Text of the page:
(NASCAR)—One small mistake kept Columbia NASCAR driver Carl Edwards from a shot at his first win of the season Saturday night at the Texas Speedway.
Edwards, who got his first pole of the year, led 57 of the first 58 laps and appeared to have only one serious challenger, Martin Truex, Jr., through the first two-thirds of the race. But a mistake during a pit stop led to another stop under green-flag racing with 113 laps left in the 334-lap race to fix a loose wheel.
The stop dropped Edwards a lap behind the leaders and he didn’t get it back until another caution flag for a crash with only 33 laps left. Edwards managed to move from fourteenth to seventh before the checkered flag fell with teammate Kyle Busch crossing the line first.
Edwards shrugged off the setback, calling it, “just racing” and admitted disappointment, but “there’s nothing we can do about what happened. If we race like that regularly, we’re going to be great.”
Edwards has recorded his sixth top-seven finish in the first seven races of the year, a big contrast to his start last year, his first with Joe Gibbs Racing, when he didn’t get as high as tenth until the Texas race and had only one other top-ten, a win in the Memorial Day Weekend 600 mile race at Charlotte, through the first seventeen races. He remains fourth in the overall points standings, the top driver among those who have not recorded a victory this year.
Truex, whose car carried the colors of Springfield-based Bass Pro Shops, let 141 laps (Edwards led 124) but did not stop for new tires during the last caution period when other competitors did and lost the lead to Busch with 33 laps left. He came in sixth, one slot ahead of Edwards.
Joplin native Jamie McMurray had a mid-pack car all night. He started eighteenth and finished thirteenth.
(IndyCar)—IndyCar returns to the streets of Long Beach, California next weekend. Since the Phoenix race last weekend, fifteen drivers representing teams fielding cars for the 100th Indianapolis 500 in May have run more than 500 laps at the Speedway testing the aero kits developed by Honda and Chevrolet for the race. Marco Andretti had the fastest lap at 223.427 mph.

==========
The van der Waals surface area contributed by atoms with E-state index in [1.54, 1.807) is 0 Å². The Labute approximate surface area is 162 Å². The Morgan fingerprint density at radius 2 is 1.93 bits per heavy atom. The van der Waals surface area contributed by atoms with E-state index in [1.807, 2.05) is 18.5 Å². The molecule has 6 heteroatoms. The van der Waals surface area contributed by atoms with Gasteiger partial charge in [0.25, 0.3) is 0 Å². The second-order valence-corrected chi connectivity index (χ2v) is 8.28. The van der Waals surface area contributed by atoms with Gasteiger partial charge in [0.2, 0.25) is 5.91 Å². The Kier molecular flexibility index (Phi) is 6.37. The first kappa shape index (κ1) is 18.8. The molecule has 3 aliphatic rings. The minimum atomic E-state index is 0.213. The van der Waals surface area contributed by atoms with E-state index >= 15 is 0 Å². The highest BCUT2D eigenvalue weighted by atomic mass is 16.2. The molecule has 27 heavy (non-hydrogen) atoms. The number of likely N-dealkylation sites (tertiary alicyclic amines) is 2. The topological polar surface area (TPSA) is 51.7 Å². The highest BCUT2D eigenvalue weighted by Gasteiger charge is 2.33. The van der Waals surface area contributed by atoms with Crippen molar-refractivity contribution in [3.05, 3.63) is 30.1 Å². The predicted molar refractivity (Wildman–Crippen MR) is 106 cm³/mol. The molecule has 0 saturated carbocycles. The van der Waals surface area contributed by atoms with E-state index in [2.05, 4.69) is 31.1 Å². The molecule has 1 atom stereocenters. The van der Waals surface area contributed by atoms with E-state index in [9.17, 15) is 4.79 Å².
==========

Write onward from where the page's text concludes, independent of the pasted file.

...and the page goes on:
The cars also tested domed skid plates that will be mounted to the bottoms of their cars. The plates are safety features that will be on the cars for superspeedway races this year. They add about six times more downforce than the underbody designs last year, meaning the cars will be slowed as they spin, lessening the impact if they hit something. The plates also will make it hard for cars to become airborne.
(Formula 1)—Formula 1 goes to China next weekend with Nico Rossberg seventeen points up on Mercedes teammate Lewis Hamilton in the points standings. Rossberg has won both races of the F1 season. The lap record for the circuit has stood since the now-retired Michael Schumacher set in in 2004.
It has been more than two years since Schumacher was badly injured in a skiing incident in which he fell and struck his head on a rock. He was in an induced coma for six months and remains out of public view at his home where he is being treated by a full-time rehabilitation staff. His manager, Sabine Kehm, has been squelching rumors of his condition recently. She has not responded to a comment from Schumacher’s former boss at Ferrari, Luca di Montezomolo says the news about the seven-time champion “is not good.”
Late last year, the German magazine Bunte quoted a Shumacher friend saying he was able to take a few steps with the help of therapists and can raise an arm. Kehm has denied the report and called it “irresponsible.”
“We know what has happened and cannot change it,” she said recently. “We must accept it and hope with everything we have that with continued support and patience he will one day be back with us.”
Schumacher’s son, Mike, won two races last weekend in his Italian Formula 4 debut. One of the races was run in a torrential rain.